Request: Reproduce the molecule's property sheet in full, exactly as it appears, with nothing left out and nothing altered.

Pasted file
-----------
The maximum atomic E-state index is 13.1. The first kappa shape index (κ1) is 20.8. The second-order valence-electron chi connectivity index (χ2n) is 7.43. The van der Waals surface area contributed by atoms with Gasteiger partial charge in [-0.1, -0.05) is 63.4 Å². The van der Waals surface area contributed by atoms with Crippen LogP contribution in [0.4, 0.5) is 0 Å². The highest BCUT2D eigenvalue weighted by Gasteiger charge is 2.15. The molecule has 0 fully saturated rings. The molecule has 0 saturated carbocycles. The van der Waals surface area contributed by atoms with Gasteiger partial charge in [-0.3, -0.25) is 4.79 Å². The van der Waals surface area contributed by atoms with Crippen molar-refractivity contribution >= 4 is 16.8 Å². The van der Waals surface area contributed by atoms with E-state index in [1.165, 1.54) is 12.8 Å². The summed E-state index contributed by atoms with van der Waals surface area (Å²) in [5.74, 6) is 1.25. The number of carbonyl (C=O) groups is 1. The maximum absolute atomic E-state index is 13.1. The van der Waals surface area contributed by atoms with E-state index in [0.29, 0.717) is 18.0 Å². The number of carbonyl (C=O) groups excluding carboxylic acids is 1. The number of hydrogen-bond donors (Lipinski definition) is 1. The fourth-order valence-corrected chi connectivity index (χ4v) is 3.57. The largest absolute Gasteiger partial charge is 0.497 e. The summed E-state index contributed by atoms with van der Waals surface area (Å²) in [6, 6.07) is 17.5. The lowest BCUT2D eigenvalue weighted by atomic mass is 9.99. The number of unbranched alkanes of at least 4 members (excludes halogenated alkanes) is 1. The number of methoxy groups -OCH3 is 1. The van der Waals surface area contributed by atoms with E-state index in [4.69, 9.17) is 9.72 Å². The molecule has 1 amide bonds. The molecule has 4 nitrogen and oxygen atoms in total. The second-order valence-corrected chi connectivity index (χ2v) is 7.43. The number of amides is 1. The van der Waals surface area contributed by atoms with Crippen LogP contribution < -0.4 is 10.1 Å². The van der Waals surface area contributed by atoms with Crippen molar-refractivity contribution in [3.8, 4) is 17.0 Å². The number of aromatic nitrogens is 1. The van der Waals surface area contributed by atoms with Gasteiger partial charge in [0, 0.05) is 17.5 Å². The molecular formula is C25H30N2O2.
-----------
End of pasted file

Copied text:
The maximum atomic E-state index is 13.1. The first kappa shape index (κ1) is 20.8. The second-order valence-electron chi connectivity index (χ2n) is 7.43. The van der Waals surface area contributed by atoms with Gasteiger partial charge in [-0.1, -0.05) is 63.4 Å². The van der Waals surface area contributed by atoms with Crippen LogP contribution in [0.4, 0.5) is 0 Å². The highest BCUT2D eigenvalue weighted by Gasteiger charge is 2.15. The molecule has 0 fully saturated rings. The molecule has 0 saturated carbocycles. The van der Waals surface area contributed by atoms with Gasteiger partial charge in [-0.3, -0.25) is 4.79 Å². The van der Waals surface area contributed by atoms with Crippen molar-refractivity contribution >= 4 is 16.8 Å². The van der Waals surface area contributed by atoms with E-state index in [1.165, 1.54) is 12.8 Å². The summed E-state index contributed by atoms with van der Waals surface area (Å²) in [5.74, 6) is 1.25. The number of carbonyl (C=O) groups is 1. The maximum absolute atomic E-state index is 13.1. The van der Waals surface area contributed by atoms with E-state index in [0.29, 0.717) is 18.0 Å². The number of carbonyl (C=O) groups excluding carboxylic acids is 1. The number of hydrogen-bond donors (Lipinski definition) is 1. The fourth-order valence-corrected chi connectivity index (χ4v) is 3.57. The largest absolute Gasteiger partial charge is 0.497 e. The summed E-state index contributed by atoms with van der Waals surface area (Å²) in [6, 6.07) is 17.5. The lowest BCUT2D eigenvalue weighted by atomic mass is 9.99. The number of unbranched alkanes of at least 4 members (excludes halogenated alkanes) is 1. The number of methoxy groups -OCH3 is 1. The van der Waals surface area contributed by atoms with E-state index in [4.69, 9.17) is 9.72 Å². The molecule has 1 amide bonds. The molecule has 4 nitrogen and oxygen atoms in total. The second-order valence-corrected chi connectivity index (χ2v) is 7.43. The number of amides is 1. The van der Waals surface area contributed by atoms with Crippen LogP contribution < -0.4 is 10.1 Å². The van der Waals surface area contributed by atoms with Crippen molar-refractivity contribution in [3.8, 4) is 17.0 Å². The number of aromatic nitrogens is 1. The van der Waals surface area contributed by atoms with Gasteiger partial charge in [0, 0.05) is 17.5 Å². The molecular formula is C25H30N2O2.